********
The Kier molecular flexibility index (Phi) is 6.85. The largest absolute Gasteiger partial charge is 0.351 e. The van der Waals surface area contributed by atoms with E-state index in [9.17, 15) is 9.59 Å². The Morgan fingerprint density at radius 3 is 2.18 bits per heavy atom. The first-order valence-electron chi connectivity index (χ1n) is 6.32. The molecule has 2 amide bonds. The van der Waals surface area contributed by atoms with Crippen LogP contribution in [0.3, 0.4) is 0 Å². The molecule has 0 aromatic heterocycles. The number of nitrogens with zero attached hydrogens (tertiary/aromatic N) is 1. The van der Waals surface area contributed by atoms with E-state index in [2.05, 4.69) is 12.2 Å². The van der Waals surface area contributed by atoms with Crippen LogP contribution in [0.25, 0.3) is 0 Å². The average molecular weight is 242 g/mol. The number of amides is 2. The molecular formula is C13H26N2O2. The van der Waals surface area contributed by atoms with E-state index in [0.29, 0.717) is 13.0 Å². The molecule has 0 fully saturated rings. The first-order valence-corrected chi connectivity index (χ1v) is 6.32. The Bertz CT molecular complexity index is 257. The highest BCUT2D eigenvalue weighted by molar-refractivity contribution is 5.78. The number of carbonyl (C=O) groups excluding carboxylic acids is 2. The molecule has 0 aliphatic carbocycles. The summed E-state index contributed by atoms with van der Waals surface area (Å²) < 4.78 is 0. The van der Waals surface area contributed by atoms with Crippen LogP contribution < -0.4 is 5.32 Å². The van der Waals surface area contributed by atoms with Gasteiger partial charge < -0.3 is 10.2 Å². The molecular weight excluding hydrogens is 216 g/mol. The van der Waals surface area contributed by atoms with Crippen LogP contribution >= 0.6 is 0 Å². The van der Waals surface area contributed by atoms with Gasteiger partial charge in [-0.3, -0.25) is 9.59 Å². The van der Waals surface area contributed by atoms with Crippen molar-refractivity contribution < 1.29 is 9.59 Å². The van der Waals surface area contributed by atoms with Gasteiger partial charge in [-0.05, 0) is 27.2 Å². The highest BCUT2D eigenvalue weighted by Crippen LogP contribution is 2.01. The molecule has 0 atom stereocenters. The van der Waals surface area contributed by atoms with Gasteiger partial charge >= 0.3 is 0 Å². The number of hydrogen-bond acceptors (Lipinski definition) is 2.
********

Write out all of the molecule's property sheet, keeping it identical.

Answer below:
The Kier molecular flexibility index (Phi) is 6.85. The largest absolute Gasteiger partial charge is 0.351 e. The van der Waals surface area contributed by atoms with E-state index in [9.17, 15) is 9.59 Å². The Morgan fingerprint density at radius 3 is 2.18 bits per heavy atom. The first-order valence-electron chi connectivity index (χ1n) is 6.32. The molecule has 2 amide bonds. The van der Waals surface area contributed by atoms with Crippen LogP contribution in [0.3, 0.4) is 0 Å². The molecule has 0 aromatic heterocycles. The number of nitrogens with zero attached hydrogens (tertiary/aromatic N) is 1. The van der Waals surface area contributed by atoms with E-state index in [2.05, 4.69) is 12.2 Å². The van der Waals surface area contributed by atoms with Crippen LogP contribution in [0.25, 0.3) is 0 Å². The average molecular weight is 242 g/mol. The number of amides is 2. The molecular formula is C13H26N2O2. The van der Waals surface area contributed by atoms with E-state index in [0.29, 0.717) is 13.0 Å². The molecule has 0 fully saturated rings. The first-order valence-corrected chi connectivity index (χ1v) is 6.32. The Bertz CT molecular complexity index is 257. The highest BCUT2D eigenvalue weighted by molar-refractivity contribution is 5.78. The number of carbonyl (C=O) groups excluding carboxylic acids is 2. The molecule has 0 aliphatic carbocycles. The summed E-state index contributed by atoms with van der Waals surface area (Å²) < 4.78 is 0. The van der Waals surface area contributed by atoms with Crippen LogP contribution < -0.4 is 5.32 Å². The van der Waals surface area contributed by atoms with Gasteiger partial charge < -0.3 is 10.2 Å². The molecular weight excluding hydrogens is 216 g/mol. The van der Waals surface area contributed by atoms with Crippen LogP contribution >= 0.6 is 0 Å². The van der Waals surface area contributed by atoms with Gasteiger partial charge in [-0.3, -0.25) is 9.59 Å². The van der Waals surface area contributed by atoms with Crippen molar-refractivity contribution < 1.29 is 9.59 Å². The van der Waals surface area contributed by atoms with Gasteiger partial charge in [-0.05, 0) is 27.2 Å². The highest BCUT2D eigenvalue weighted by Crippen LogP contribution is 2.01. The molecule has 0 atom stereocenters. The van der Waals surface area contributed by atoms with Gasteiger partial charge >= 0.3 is 0 Å². The number of hydrogen-bond acceptors (Lipinski definition) is 2.